From the Vaults: Wall Street Journal, October 20, 1947

I thought there may be some readers of this blog who would enjoy the article I recently dug out of the vaults. Below I enclose an extract:

Are Communism, Fascism Alike?

William Henry Chamberlain

Wall Street Journal, October 20, 1947, p.4.

A quickwitted woman college professor recently described an exchange of repartee with a Red sympathizer among her students.

“You can’t talk about Nazism and Communism as if they were alike,” protested the student.

“Oh, but I can,” replied the professor, “if they are alike.”….

As regards professed ultimate purpose, there is a difference between communism as expounded  by Marx, Lenin and Stalin, and fascism as expounded by Mussolini and Hitler. Communism looks forward to a world social revolution which is to abolish capitalism and usher in the millenium [sic]. Hitler and Mussolini thought in terms of racial and national megalomania.

There is a difference here, but there is also an element of similarity. For regimes animated by such grandiloquent dreams are not likely to be reliably good neighbours of countries which do not fall in with their aspirations.

Another difference may be seen in the fact that communists in Russia and elsewhere, beat the drums for class hatred, whereas fascists have stressed race and national hatred. But here again one is struck by the fact that hatred, of one kind or another, figures so prominently in the thinking of both regimes. And the Soviet communist claim to be exempt from racism is wearing a little thin when one considers the implications of such actions as the blotting out of several ethnic groups in the Soviet Union (the Volga Germans,  the Crimean Tartars, the Kalmyks and others) who were regarded as lacking in loyalty in the late war.

Eight Similarities Listed

In the matter of everyday administrative practice resemblances between these two totalitarian systems are far too numerous and striking to be dismissed as accidental or superficial. Eight of the more important of these resemblances may be listed as follows:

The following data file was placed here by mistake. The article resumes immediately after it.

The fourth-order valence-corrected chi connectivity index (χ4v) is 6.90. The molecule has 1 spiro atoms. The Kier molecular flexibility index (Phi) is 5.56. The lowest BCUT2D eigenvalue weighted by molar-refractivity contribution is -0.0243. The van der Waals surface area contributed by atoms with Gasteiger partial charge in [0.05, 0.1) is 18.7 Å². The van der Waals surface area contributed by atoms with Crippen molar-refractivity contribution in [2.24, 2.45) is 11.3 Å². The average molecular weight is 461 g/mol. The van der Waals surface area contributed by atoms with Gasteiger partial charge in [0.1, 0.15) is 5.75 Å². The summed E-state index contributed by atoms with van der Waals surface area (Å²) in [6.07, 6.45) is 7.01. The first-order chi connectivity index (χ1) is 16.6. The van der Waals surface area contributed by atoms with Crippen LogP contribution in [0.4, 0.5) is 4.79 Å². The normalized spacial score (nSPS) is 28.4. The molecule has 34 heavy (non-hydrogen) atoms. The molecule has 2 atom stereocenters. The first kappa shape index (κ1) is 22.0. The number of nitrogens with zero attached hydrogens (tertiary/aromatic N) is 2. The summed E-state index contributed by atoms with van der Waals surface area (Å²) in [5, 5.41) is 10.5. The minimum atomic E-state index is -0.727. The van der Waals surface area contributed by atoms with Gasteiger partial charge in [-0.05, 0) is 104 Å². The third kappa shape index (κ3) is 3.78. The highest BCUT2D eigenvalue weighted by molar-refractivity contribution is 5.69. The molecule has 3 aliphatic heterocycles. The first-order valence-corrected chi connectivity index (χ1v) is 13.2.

1. The supposedly infallible Leader who may not be criticized, who must always be surrounded with the thickest incense of flattery.

2. The single ruling party, which tolerates neither criticism nor organized opposition and really amounts to a permanent governing class.

3. Government by a mixture of unlimited propaganda and unlimited terrorism. Those subjects of a totalitarian state who are too intelligent to be taken in by the propaganda, are intimidated and effectively silenced by the terror. The propaganda is made unlimited by exclusive government control of the press, the schools, the radio, of every agency of instruction and information.

4. Complete absence of the rule of objective law, and of safeguards for the individual against the arbitrary violence of the state. Of course there is the code of law in the Soviet Union, as there were laws and law courts in Nazi Germany and fascist Italy. But on any suspicion of opposition to the government the political police under all these regimes could act on its own discretion. As a journalistic associate once said in Moscow:

“There is no habeas corpus in this country. But they have a pretty effective substitute for it. One might call it: habeas cadaver.”

5. Widespread use of slave labour. This has prevalent in the Soviet Union since 1929 and was practised on a large scale in Nazi Germany during the war.

6. Complete state control of the economy.

7. An incurable desire to carry on subversive intrigues in foreign lands.

8. An attitude of bellicose suspicion toward the outside world. Perhaps the most extreme expression of this attitude is the recent Soviet decree forbidding marriage between Soviet citizens and foreigners.


For more on this subject, some may recall the 1939 letter to The Times that I used for  a post in this series:


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